Improve your landscape photography skills with a small group workshop in the Peak District with professional landscape photographer James Abbott on Friday 24th January 2020. The workshop will be limited to just five people so everyone can take advantage of lots of one-to-one and group tuition throughout the day. The workshop costs just £150 per person.
Capturing movement in the landscape is a simple and highly effective way of adding a sense of dynamism to your landscape photography. And while the mechanical nature of photography can, if left unchecked, render scenes looking like little more than a snapshot, with the right compositional approach and shutter speed you can transform scenes in creative ways that transcend the capabilities of human vision.
Improve your photography by learning from the professional photographers in Cambridge with a Photography Masterclass with Campkins Cameras on Sunday 31st March, 10am-4pm, for just £7.50. This event is a perfect opportunity to hear and see how professional photographers work and how they capture their images. Learn from the professionals and get a taste of the masterclasses on offer throughout 2019. Limited space so reserve your spot today.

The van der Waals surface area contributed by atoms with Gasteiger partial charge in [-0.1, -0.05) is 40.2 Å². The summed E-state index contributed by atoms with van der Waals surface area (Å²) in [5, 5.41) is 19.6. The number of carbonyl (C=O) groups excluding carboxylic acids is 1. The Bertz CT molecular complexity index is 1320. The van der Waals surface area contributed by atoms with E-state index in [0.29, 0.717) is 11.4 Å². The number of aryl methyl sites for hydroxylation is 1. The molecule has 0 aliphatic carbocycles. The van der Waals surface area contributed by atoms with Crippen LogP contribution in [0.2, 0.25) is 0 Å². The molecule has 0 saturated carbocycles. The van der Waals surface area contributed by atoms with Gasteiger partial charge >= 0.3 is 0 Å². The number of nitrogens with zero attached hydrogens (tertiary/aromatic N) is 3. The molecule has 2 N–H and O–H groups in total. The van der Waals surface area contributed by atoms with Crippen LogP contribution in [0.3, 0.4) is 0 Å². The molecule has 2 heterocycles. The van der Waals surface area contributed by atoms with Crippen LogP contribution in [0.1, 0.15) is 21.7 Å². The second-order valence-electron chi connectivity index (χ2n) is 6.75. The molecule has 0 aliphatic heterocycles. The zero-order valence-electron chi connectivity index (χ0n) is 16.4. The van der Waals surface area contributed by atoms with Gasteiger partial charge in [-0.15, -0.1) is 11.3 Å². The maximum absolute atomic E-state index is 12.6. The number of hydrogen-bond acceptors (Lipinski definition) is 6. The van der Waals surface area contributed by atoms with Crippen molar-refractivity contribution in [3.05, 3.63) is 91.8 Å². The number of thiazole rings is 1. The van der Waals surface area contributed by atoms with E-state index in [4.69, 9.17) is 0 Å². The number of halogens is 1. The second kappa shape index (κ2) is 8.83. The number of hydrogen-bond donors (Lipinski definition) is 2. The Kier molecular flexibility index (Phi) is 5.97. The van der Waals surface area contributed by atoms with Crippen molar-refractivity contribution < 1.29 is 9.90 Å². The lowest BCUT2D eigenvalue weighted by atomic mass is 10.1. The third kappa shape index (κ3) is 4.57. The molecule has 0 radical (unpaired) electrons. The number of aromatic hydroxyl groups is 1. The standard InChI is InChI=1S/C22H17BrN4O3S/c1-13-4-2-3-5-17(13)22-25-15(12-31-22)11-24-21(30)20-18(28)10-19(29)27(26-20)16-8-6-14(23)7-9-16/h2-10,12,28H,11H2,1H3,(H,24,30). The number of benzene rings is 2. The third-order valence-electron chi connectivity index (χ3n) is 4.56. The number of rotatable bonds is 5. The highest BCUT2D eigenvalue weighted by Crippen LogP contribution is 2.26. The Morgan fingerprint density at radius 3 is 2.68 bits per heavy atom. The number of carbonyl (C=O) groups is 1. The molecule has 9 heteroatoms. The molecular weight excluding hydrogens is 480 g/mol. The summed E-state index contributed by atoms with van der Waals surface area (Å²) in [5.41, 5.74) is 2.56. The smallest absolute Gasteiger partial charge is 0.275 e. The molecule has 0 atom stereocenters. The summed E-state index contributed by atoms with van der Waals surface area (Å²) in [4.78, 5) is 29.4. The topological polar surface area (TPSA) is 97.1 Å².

My-Picture.co.uk is a European printing service offering a range of printing solutions at competitive prices. Learn more about the service and the quality of printed products in this review of the service covering framed prints and acrylic prints in panoramic format.
Capturing pin-sharpness throughout a scene – from the foreground to the distant background – is often the photographer’s aim when shooting landscapes. For wider scenes where the foreground interested is a few metres away from the camera you can usually get away with shooting a single image at f/11 – f/16 on a full-frame camera, or f/8 – f/11 on APS-C. With these settings and correct focusing front to back sharpness is possible in a single shot, but what about when the foreground interest is closer to the camera and you need both this and the background in sharp focus? The simple answer is to use focus stacking to achieve sharper landscape images.